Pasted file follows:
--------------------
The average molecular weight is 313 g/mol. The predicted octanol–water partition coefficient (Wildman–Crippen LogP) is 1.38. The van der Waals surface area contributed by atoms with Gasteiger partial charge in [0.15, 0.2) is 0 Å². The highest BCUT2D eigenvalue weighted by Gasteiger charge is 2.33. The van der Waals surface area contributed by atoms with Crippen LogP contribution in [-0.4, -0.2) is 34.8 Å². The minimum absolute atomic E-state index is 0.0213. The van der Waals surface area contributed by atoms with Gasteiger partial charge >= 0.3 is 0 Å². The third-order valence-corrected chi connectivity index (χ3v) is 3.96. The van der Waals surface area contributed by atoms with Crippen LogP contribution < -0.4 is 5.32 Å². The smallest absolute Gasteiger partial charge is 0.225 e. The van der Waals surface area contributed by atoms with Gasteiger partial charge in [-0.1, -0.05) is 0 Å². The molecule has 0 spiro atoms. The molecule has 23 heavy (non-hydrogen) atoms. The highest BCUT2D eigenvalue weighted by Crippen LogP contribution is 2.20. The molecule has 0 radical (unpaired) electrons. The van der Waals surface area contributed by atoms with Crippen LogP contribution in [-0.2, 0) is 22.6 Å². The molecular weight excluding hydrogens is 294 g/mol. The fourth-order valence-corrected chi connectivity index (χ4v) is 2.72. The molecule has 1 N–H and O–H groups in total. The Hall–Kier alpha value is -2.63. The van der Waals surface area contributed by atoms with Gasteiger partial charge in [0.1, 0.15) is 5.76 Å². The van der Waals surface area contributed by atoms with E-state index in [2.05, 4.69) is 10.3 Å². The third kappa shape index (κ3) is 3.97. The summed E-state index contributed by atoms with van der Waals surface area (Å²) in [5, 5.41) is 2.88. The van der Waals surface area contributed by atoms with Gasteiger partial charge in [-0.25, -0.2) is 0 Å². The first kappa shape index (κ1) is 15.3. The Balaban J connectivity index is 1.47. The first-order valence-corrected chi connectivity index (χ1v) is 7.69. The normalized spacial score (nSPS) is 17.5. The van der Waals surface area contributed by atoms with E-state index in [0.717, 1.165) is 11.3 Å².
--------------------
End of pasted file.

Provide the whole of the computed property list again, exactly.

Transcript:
The average molecular weight is 313 g/mol. The predicted octanol–water partition coefficient (Wildman–Crippen LogP) is 1.38. The van der Waals surface area contributed by atoms with Gasteiger partial charge in [0.15, 0.2) is 0 Å². The highest BCUT2D eigenvalue weighted by Gasteiger charge is 2.33. The van der Waals surface area contributed by atoms with Crippen LogP contribution in [-0.4, -0.2) is 34.8 Å². The minimum absolute atomic E-state index is 0.0213. The van der Waals surface area contributed by atoms with Gasteiger partial charge >= 0.3 is 0 Å². The third-order valence-corrected chi connectivity index (χ3v) is 3.96. The van der Waals surface area contributed by atoms with Crippen LogP contribution < -0.4 is 5.32 Å². The smallest absolute Gasteiger partial charge is 0.225 e. The van der Waals surface area contributed by atoms with Gasteiger partial charge in [-0.1, -0.05) is 0 Å². The molecule has 0 spiro atoms. The molecule has 23 heavy (non-hydrogen) atoms. The highest BCUT2D eigenvalue weighted by Crippen LogP contribution is 2.20. The molecule has 0 radical (unpaired) electrons. The van der Waals surface area contributed by atoms with Crippen LogP contribution in [-0.2, 0) is 22.6 Å². The molecular weight excluding hydrogens is 294 g/mol. The fourth-order valence-corrected chi connectivity index (χ4v) is 2.72. The molecule has 1 N–H and O–H groups in total. The Hall–Kier alpha value is -2.63. The van der Waals surface area contributed by atoms with Gasteiger partial charge in [0.1, 0.15) is 5.76 Å². The van der Waals surface area contributed by atoms with E-state index in [2.05, 4.69) is 10.3 Å². The third kappa shape index (κ3) is 3.97. The summed E-state index contributed by atoms with van der Waals surface area (Å²) in [5, 5.41) is 2.88. The van der Waals surface area contributed by atoms with Gasteiger partial charge in [-0.25, -0.2) is 0 Å². The first kappa shape index (κ1) is 15.3. The Balaban J connectivity index is 1.47. The first-order valence-corrected chi connectivity index (χ1v) is 7.69. The normalized spacial score (nSPS) is 17.5. The van der Waals surface area contributed by atoms with E-state index in [0.717, 1.165) is 11.3 Å².